Packing up the food
Parent Regina Hurtado works with a nutrition services staff member to package cabbage during a cooking class at Rose Hill Elementary School in Commerce City.

Most parents don’t crave the cafeteria food of their childhoods. After all, who’d reminisce about reconstituted chicken patties, limp green beans and tasteless apple sauce?

But a growing number of parents in Commerce City are not only eating cafeteria food, they’re learning how to cook it.

The classes, which are offered monthly by the Adams 14 school district and so far held at two of the district’s seven elementary schools, feature lunch entrées ranging from beef lo mein to pozole, a pork and hominy stew served with fresh cabbage, radishes and lime wedges.

The classes began in Janury at Monaco Elementary after a group of 20 parents asked for a meeting with district staff to relay their children’s complaints about the school’s cafeteria food. Many of the complaints stemmed from the fact that students weren’t used to the meals, which had changed because of the district’s gradual switch to scratch cooking as well as new USDA health guidelines that took effect last summer.

“We really wanted to teach our parents…what we were making their students for lunch,” said Cindy Veney, the district’s manager of Nutrition Services. “The goal was to get the parents to encourage their children to try the new food.”

The classes, which Veney hopes to expand to all district elementary schools, accomplish that goal in two ways. Not only do participants get a family-sized helping of whatever entrée they made in class plus a green salad, they come home with copies of the recipe in English and Spanish, and the know-how to make the meals again.

🔗Cooking differently

The cooking classes, which cost participants $5, are a relaxed affair. Nutrition department staff lead the sessions, setting up food prep stations, offering friendly instructions and taking on some of the messier tasks, such as handling raw meat.cutting board

At a recent Thursday afternoon class in the cafeteria of Rose Hill Elementary, several moms laughed and chatted as they set to work chopping cabbage, onions and radishes as two large pots of water steamed on burners nearby.

“Look at how beautiful your radishes are,” said Regina Hurtado as she admired Beatrice De Luna’s paper thin slices. “You should see our radishes,” she said, nodding at the slightly fatter slices mounded on a cutting board at the other end of the table.

The cooking skills of parents participating in the classes range widely, said Veney. Even the experienced home cooks among them are not always familiar with new USDA guidelines, and cook with lard or other items that don’t mesh with the district’s new lower fat, lower sodium recipes.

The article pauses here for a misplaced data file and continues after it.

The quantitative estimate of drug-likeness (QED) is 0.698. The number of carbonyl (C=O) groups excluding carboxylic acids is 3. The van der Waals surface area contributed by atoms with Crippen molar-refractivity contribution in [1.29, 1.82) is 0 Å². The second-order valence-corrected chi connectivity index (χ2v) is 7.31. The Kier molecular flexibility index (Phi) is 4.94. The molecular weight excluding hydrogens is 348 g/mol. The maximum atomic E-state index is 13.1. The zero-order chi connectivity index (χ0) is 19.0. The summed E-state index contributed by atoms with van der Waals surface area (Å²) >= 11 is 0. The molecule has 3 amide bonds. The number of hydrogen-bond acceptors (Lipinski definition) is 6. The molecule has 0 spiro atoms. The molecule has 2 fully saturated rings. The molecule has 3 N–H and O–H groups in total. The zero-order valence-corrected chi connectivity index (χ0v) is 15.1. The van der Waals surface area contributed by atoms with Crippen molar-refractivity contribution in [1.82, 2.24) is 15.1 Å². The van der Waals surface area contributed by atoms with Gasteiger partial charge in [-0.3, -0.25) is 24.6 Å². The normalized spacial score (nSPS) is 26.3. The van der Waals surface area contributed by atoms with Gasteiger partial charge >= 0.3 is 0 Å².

Hurtado, president of the parent organization at Rose Hill and the mother of a second- and third-grader, said she contacted Veney after hearing about the classes at Monaco. She and other Rose Hill parents were similarly concerned about what their children were eating at school.

“A lot of the kids say, ‘We don’t like lunch. It’s gross,’” she said.

But when parents try items like the pozole, they say, “Wow, that’s amazing!,” Hurtado said.

Myanna Schimpf, the mother of a first-grader and fifth-grader at Rose Hill, said, “I feel you can’t implement a health and wellness plan if you’re not teaching parents how to do it.”

🔗A three-year process

The cooking classes, and other efforts to reach parents, mark the culmination of a three-year process to improve student meals. In 2010, most meals contained processed “heat and serve” foods with few fresh fruits or vegetables. Today, 90 percent of meals are cooked from scratch, fresh produce is used regularly and salad bars are the norm in district cafeterias.

“We’re in that final conversion of getting people to realize what is being served,” said Rainey Wikstrom, the district’s school wellness coordinator.

Melissa Rivera, assistant to the manager of nutrition services, looks on as a parent tries the pozole.
Melissa Rivera, assistant to the manager of nutrition services, looks on as a parent tries the pozole.

In addition to the parent cooking classes, the nutrition services departments started “School Lunch for Dinner” in November, serving cafeteria entrees at the monthly meetings of the District Accountability Advisory Committee. At the March meeting, more than a 100 people dined on pozole, fruit salad, homemade rolls and a full salad bar with dressings made from scratch.

Although Wikstrom likened the current push to get parents and families on board to running the hardest part of a marathon, there are signs of progress. Surveys from two recent accountability committee meetings and a parent cooking class showed the vast majority of participants liked the meals, felt school food had improved and said they would encourage their children to eat school lunch. Districtwide, 83 percent of students are eligible for free or reduced-price meals.

Veney said at first she wasn’t sure how well the cooking classes would be received, but she’s happy with the response. Two of the classes so far have drawn 20 or more participants.

“We have a long list of parents who want to sign up,” she said.